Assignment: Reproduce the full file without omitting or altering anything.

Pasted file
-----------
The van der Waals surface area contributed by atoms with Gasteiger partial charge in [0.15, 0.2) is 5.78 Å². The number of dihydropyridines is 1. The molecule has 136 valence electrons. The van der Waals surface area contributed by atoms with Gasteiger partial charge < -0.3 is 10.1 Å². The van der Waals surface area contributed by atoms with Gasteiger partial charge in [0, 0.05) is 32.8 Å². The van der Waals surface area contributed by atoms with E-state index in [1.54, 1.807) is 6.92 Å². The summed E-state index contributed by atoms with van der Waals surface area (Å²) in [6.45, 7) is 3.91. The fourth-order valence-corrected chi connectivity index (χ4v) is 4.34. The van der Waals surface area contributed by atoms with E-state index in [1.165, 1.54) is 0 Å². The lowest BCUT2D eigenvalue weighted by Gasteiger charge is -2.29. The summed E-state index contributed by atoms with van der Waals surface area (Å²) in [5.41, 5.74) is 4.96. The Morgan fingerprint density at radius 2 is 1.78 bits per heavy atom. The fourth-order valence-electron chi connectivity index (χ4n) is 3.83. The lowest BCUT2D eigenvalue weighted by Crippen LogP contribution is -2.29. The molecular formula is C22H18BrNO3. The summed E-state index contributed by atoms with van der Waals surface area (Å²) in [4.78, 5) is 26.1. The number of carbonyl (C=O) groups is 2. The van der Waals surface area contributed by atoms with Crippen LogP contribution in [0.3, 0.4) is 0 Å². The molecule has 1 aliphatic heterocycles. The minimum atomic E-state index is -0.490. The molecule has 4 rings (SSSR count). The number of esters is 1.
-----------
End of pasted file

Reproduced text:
The van der Waals surface area contributed by atoms with Gasteiger partial charge in [0.15, 0.2) is 5.78 Å². The number of dihydropyridines is 1. The molecule has 136 valence electrons. The van der Waals surface area contributed by atoms with Gasteiger partial charge < -0.3 is 10.1 Å². The van der Waals surface area contributed by atoms with Gasteiger partial charge in [0, 0.05) is 32.8 Å². The van der Waals surface area contributed by atoms with E-state index in [1.54, 1.807) is 6.92 Å². The summed E-state index contributed by atoms with van der Waals surface area (Å²) in [6.45, 7) is 3.91. The fourth-order valence-corrected chi connectivity index (χ4v) is 4.34. The van der Waals surface area contributed by atoms with E-state index in [1.165, 1.54) is 0 Å². The lowest BCUT2D eigenvalue weighted by Gasteiger charge is -2.29. The summed E-state index contributed by atoms with van der Waals surface area (Å²) in [5.41, 5.74) is 4.96. The Morgan fingerprint density at radius 2 is 1.78 bits per heavy atom. The fourth-order valence-electron chi connectivity index (χ4n) is 3.83. The lowest BCUT2D eigenvalue weighted by Crippen LogP contribution is -2.29. The molecular formula is C22H18BrNO3. The summed E-state index contributed by atoms with van der Waals surface area (Å²) in [4.78, 5) is 26.1. The number of carbonyl (C=O) groups is 2. The van der Waals surface area contributed by atoms with Crippen LogP contribution in [0.3, 0.4) is 0 Å². The molecule has 1 aliphatic heterocycles. The minimum atomic E-state index is -0.490. The molecule has 4 rings (SSSR count). The number of esters is 1.